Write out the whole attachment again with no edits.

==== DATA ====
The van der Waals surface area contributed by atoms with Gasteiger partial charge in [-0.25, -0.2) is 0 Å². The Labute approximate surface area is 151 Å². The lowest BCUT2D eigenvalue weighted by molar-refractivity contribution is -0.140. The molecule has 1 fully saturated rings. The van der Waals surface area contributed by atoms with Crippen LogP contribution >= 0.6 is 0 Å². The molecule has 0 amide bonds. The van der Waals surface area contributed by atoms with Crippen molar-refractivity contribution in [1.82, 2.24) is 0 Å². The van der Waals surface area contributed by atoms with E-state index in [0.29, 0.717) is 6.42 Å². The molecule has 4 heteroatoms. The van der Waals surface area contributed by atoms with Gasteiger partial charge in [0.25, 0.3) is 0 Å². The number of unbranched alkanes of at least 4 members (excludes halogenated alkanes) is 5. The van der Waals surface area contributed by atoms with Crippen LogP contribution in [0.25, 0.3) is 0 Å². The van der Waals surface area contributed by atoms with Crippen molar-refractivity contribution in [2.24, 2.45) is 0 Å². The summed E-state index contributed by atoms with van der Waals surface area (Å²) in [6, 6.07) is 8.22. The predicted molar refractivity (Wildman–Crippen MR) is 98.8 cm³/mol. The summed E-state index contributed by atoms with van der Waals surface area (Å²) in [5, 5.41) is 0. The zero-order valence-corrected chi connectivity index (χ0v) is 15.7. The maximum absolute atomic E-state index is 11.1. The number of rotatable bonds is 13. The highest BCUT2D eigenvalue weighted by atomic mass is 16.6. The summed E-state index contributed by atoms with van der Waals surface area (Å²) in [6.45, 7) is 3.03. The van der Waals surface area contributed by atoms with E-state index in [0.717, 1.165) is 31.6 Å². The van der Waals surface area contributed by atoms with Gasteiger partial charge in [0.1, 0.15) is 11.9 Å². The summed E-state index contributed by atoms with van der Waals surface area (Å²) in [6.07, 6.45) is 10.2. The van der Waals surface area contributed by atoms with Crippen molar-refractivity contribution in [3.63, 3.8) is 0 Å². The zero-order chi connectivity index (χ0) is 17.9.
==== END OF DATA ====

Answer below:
The van der Waals surface area contributed by atoms with Gasteiger partial charge in [-0.25, -0.2) is 0 Å². The Labute approximate surface area is 151 Å². The lowest BCUT2D eigenvalue weighted by molar-refractivity contribution is -0.140. The molecule has 1 fully saturated rings. The van der Waals surface area contributed by atoms with Crippen LogP contribution >= 0.6 is 0 Å². The molecule has 0 amide bonds. The van der Waals surface area contributed by atoms with Crippen molar-refractivity contribution in [1.82, 2.24) is 0 Å². The van der Waals surface area contributed by atoms with E-state index in [0.29, 0.717) is 6.42 Å². The molecule has 4 heteroatoms. The van der Waals surface area contributed by atoms with Gasteiger partial charge in [0.25, 0.3) is 0 Å². The number of unbranched alkanes of at least 4 members (excludes halogenated alkanes) is 5. The van der Waals surface area contributed by atoms with Crippen LogP contribution in [0.25, 0.3) is 0 Å². The van der Waals surface area contributed by atoms with Crippen molar-refractivity contribution in [2.24, 2.45) is 0 Å². The summed E-state index contributed by atoms with van der Waals surface area (Å²) in [6, 6.07) is 8.22. The predicted molar refractivity (Wildman–Crippen MR) is 98.8 cm³/mol. The summed E-state index contributed by atoms with van der Waals surface area (Å²) in [5, 5.41) is 0. The zero-order valence-corrected chi connectivity index (χ0v) is 15.7. The maximum absolute atomic E-state index is 11.1. The number of rotatable bonds is 13. The highest BCUT2D eigenvalue weighted by atomic mass is 16.6. The summed E-state index contributed by atoms with van der Waals surface area (Å²) in [6.45, 7) is 3.03. The van der Waals surface area contributed by atoms with E-state index in [0.717, 1.165) is 31.6 Å². The van der Waals surface area contributed by atoms with Gasteiger partial charge in [0.1, 0.15) is 11.9 Å². The summed E-state index contributed by atoms with van der Waals surface area (Å²) in [6.07, 6.45) is 10.2. The van der Waals surface area contributed by atoms with Crippen molar-refractivity contribution in [3.63, 3.8) is 0 Å². The zero-order chi connectivity index (χ0) is 17.9.